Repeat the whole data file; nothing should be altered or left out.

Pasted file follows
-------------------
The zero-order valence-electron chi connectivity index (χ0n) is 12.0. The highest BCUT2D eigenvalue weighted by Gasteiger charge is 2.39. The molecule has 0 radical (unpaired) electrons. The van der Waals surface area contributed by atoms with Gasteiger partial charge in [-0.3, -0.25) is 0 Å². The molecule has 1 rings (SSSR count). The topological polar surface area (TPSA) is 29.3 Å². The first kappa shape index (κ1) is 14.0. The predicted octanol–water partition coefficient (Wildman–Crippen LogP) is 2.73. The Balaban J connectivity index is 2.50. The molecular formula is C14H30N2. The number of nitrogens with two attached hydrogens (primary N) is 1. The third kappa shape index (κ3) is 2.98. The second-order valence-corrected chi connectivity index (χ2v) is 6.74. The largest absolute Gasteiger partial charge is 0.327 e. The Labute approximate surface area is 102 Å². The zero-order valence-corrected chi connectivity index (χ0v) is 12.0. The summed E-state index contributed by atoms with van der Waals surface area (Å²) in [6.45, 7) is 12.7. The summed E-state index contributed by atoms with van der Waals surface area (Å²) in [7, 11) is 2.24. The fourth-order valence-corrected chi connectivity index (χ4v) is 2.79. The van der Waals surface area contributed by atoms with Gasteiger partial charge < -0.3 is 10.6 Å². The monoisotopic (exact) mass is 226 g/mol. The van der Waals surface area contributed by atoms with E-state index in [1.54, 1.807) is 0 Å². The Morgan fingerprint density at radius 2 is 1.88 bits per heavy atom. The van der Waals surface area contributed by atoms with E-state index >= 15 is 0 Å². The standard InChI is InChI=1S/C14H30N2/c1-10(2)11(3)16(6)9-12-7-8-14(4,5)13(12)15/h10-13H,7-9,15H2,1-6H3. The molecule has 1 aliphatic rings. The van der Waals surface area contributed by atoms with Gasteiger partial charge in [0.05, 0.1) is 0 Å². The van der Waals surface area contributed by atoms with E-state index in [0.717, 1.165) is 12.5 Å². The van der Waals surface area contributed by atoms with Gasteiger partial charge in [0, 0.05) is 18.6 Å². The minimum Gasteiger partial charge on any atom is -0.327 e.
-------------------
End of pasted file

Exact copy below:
The zero-order valence-electron chi connectivity index (χ0n) is 12.0. The highest BCUT2D eigenvalue weighted by Gasteiger charge is 2.39. The molecule has 0 radical (unpaired) electrons. The van der Waals surface area contributed by atoms with Gasteiger partial charge in [-0.3, -0.25) is 0 Å². The molecule has 1 rings (SSSR count). The topological polar surface area (TPSA) is 29.3 Å². The first kappa shape index (κ1) is 14.0. The predicted octanol–water partition coefficient (Wildman–Crippen LogP) is 2.73. The Balaban J connectivity index is 2.50. The molecular formula is C14H30N2. The number of nitrogens with two attached hydrogens (primary N) is 1. The third kappa shape index (κ3) is 2.98. The second-order valence-corrected chi connectivity index (χ2v) is 6.74. The largest absolute Gasteiger partial charge is 0.327 e. The Labute approximate surface area is 102 Å². The zero-order valence-corrected chi connectivity index (χ0v) is 12.0. The summed E-state index contributed by atoms with van der Waals surface area (Å²) in [6.45, 7) is 12.7. The summed E-state index contributed by atoms with van der Waals surface area (Å²) in [7, 11) is 2.24. The fourth-order valence-corrected chi connectivity index (χ4v) is 2.79. The van der Waals surface area contributed by atoms with Gasteiger partial charge < -0.3 is 10.6 Å². The monoisotopic (exact) mass is 226 g/mol. The van der Waals surface area contributed by atoms with E-state index in [1.54, 1.807) is 0 Å². The Morgan fingerprint density at radius 2 is 1.88 bits per heavy atom. The van der Waals surface area contributed by atoms with E-state index >= 15 is 0 Å². The standard InChI is InChI=1S/C14H30N2/c1-10(2)11(3)16(6)9-12-7-8-14(4,5)13(12)15/h10-13H,7-9,15H2,1-6H3. The molecule has 1 aliphatic rings. The van der Waals surface area contributed by atoms with Gasteiger partial charge in [0.05, 0.1) is 0 Å². The van der Waals surface area contributed by atoms with E-state index in [0.717, 1.165) is 12.5 Å². The van der Waals surface area contributed by atoms with Gasteiger partial charge in [0, 0.05) is 18.6 Å². The minimum Gasteiger partial charge on any atom is -0.327 e.